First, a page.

What are you going to sell? Selecting a specialty--or not electing to specialize--is one of the key questions facing would-be resale store owners. The answer depends in large part on who and where you are.
"If you're in a rural area, you can do soup to nuts," says Davies. "If you're in an urban area, do ladies' designer or children's [wear]."
Children's and maternity clothing and accessories are attractive areas, says Helgren, because maternity items are used only briefly and "kids need a new wardrobe every season. Toys, too, get played with for such a short time."
Once you've decided what to sell, the next question is how to sell it. These days, most entrepreneurs find consignment is the best answer. The consignment setup offers important advantages for customers as well as retailers, says Fluhr.
"When [customers] leave something on consignment, they make money if it sells," says Fluhr. For instance, if a consigned dress sells for $300, the customer gets $150. The profit potential makes customers more likely to visit your store--and to spend some of their profits there as well.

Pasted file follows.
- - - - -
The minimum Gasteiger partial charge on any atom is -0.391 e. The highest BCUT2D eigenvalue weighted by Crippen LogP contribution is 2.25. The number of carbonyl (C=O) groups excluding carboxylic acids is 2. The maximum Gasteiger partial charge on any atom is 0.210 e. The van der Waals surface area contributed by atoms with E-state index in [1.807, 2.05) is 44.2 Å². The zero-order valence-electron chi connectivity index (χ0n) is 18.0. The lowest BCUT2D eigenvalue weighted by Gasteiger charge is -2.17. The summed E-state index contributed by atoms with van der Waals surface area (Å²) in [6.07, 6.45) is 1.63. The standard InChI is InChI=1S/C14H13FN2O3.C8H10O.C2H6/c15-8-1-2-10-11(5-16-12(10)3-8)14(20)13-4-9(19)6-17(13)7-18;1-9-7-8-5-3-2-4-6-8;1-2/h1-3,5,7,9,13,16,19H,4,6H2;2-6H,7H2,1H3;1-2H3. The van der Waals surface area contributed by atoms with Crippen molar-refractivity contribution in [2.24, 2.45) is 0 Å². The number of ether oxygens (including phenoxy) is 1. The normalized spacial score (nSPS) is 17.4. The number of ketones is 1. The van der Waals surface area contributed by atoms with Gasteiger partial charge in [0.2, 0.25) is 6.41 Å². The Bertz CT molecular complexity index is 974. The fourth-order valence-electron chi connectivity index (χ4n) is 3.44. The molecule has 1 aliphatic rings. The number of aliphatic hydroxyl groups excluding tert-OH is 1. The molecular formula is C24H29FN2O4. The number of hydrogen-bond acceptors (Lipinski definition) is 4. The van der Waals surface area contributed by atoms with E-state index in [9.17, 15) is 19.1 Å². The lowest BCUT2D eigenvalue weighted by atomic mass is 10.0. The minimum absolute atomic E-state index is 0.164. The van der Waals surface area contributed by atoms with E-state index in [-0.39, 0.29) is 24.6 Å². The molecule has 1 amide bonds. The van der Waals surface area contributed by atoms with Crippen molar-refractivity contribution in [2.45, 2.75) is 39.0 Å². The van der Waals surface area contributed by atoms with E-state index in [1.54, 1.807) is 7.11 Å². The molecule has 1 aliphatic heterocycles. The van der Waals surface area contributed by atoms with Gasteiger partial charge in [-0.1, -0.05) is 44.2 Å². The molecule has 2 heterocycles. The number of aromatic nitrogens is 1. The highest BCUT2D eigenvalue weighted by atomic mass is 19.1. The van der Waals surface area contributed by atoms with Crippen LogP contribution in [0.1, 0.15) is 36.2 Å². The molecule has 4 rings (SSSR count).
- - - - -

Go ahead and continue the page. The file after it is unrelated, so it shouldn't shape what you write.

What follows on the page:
The benefit to the entrepreneur is also financial because you don't have to carry the inventory. Instead, the customer basically finances the inventory by allowing the retailer to stock his or her property without charge.
With shifting supply sources and some impressive new competitors stirring up a long-settled industry, the resale business is far from being an easy success story. But as shoppers shift their sights from spanking-new, expensive goods to gently used bargains, resale will benefit. And the improvement of techniques and technology for running the stores can only help.
Wrap it up, and the secondhand store business is a lot like its own products--good bargains for those who don't have a lot of cash and don't mind a few wrinkles.